Garan Chivinski, human resources manager at Ingeteam USA, spoke with enthusiasm Wednesday morning about his company’s Code of Excellence agreement with Milwaukee Local 2150. The plant employs about 70 IBEW members and is the only U.S. facility manufacturing wind turbines.

A human resources manager may seem an unlikely guest on a union stage, but Garan Chivinski of Ingeteam USA got a warm reception Wednesday as he touted his company’s Code of Excellence pact with Milwaukee Local 2150.

About 70 IBEW members work at Ingeteam Milwaukee, which Chivinski said “is proud to be the only place where wind turbines are built right here in the United States.”

New employees and managers learn about the Code of Excellence at orientation, he said, adding that Local 2150 Assistant Business Manager Mike Bruening, who services the unit, “insisted that the Code training is mandated in the union contract.”

Summing up Ingeteam’s understanding of the Code’s values, Chivinski said, “Focus on quality. Don’t fear change. Keep each other honest and efficient. It is simple, profound, and true. If the product’s quality does not impress the customer, everybody, union and non, will lose.”

Through the COE, he said, the company has learned that “employees, union, and management can align on even some of the most stressful topics: safety, pandemic measures, sensitive complaints, toxic individuals and cliques, mental health —all those complicated gray areas, not covered in the contract or basic employment law.”

He had the highest praise for Bruening and a commanding steward, and said he wouldn’t want either as an adversary.

“[Steward] Akinlana Abdallah has a greater understanding of the production process than almost any other person in the company,” Chivinski said. “He is also a born leader whom our employees regard with deep respect.”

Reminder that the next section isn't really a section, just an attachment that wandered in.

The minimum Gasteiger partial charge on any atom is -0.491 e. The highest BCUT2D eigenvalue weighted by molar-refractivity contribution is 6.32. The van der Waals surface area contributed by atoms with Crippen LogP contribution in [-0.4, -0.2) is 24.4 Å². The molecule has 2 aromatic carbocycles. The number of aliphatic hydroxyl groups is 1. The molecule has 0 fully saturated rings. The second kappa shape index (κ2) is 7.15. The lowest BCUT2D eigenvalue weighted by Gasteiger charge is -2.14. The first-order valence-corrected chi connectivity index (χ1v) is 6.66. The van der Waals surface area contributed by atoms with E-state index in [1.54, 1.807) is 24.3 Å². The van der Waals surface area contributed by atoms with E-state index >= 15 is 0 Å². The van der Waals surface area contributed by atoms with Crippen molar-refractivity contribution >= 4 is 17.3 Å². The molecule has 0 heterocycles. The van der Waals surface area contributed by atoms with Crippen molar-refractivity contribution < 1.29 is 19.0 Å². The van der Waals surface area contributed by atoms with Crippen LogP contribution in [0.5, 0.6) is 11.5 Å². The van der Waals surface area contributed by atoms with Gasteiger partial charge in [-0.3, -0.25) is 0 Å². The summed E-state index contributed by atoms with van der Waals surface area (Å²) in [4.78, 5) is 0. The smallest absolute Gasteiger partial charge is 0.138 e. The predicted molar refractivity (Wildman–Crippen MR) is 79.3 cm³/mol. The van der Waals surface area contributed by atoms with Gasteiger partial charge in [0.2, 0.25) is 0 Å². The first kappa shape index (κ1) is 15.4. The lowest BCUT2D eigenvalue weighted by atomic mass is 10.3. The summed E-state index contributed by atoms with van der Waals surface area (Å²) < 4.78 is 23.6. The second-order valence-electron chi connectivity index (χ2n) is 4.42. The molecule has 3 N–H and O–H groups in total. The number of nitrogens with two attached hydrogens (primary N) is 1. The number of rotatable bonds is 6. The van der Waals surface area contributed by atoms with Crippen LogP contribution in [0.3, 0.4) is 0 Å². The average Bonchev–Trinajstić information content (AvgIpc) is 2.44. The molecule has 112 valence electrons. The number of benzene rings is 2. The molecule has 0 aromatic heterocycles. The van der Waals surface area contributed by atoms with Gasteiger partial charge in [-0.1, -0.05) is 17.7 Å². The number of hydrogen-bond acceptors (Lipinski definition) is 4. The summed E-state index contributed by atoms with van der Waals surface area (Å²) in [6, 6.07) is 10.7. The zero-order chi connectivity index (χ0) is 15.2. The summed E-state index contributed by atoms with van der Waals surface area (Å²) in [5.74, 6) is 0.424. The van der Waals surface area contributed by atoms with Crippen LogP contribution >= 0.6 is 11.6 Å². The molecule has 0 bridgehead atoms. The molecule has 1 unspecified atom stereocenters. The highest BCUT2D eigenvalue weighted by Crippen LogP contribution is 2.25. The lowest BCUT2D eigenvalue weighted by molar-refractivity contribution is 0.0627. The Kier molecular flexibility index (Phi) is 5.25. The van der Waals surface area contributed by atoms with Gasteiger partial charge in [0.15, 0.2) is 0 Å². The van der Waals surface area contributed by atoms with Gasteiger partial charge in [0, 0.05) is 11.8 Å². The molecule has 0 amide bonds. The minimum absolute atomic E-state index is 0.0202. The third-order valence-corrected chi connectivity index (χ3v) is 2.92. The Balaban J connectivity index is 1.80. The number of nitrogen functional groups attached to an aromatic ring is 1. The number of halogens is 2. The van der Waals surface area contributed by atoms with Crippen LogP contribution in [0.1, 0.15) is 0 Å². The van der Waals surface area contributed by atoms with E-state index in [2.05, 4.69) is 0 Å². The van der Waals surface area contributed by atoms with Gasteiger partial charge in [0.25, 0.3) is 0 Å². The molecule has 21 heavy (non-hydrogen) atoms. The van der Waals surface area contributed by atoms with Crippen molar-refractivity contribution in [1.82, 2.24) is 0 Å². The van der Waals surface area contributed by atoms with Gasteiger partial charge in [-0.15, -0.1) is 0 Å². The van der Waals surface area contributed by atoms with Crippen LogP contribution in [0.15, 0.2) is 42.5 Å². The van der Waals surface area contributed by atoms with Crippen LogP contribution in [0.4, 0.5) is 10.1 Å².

On rare occasions, he’s heard Abdallah challenge a wayward employee: “How is this the Code of Excellence? Where is the pride for the customer? The customer has just paid more to have this built in the USA. When they open this up, how do you think they are going to feel about that?

“Simple. Profound. True,” Chivinksi said again. “It is one thing to read about a code of excellence in training, quite another to see and hear it shape the values and performance on the floor.”

Bruening, he said, “lives and breathes for this brotherhood and personally knows — and genuinely cares about — each individual employee at Ingeteam… [He] has an incisive mind and sharp ability to problem solve. I have watched Mike use his incredible grasp of industrial relations and our own team members’ lives and motivations to craft game-changing solutions to major challenges.”

Despite a fear of public speaking, Chivinski said he holds Bruening in such high regard that he couldn’t refuse his request to talk about the Code at 40th International Convention.

He eagerly shared his own union bona fides, beginning with his mother, a New York public school teacher and proud union member who was the first person in generations of her family to move from grinding poverty to the middle class.

“Growing up, she always reminded us that without the union, we would not have had nice clothes, a good dentist, access to medical care, and special family vacations,” he said. “Indeed, I have often told people that I was raised by my mother, my father, and the Yonkers Federation of Teachers.

“I am truly grateful to have been the beneficiary of your beautiful theme for this event —'Lighting the Path to the Middle Class,’” Chivinski said. “I would like to thank Mike Bruening, [Business Manager] Bob Stone, and all of IBEW Local 2150 for giving me this opportunity to make my mother proud by being your guest at this convention.”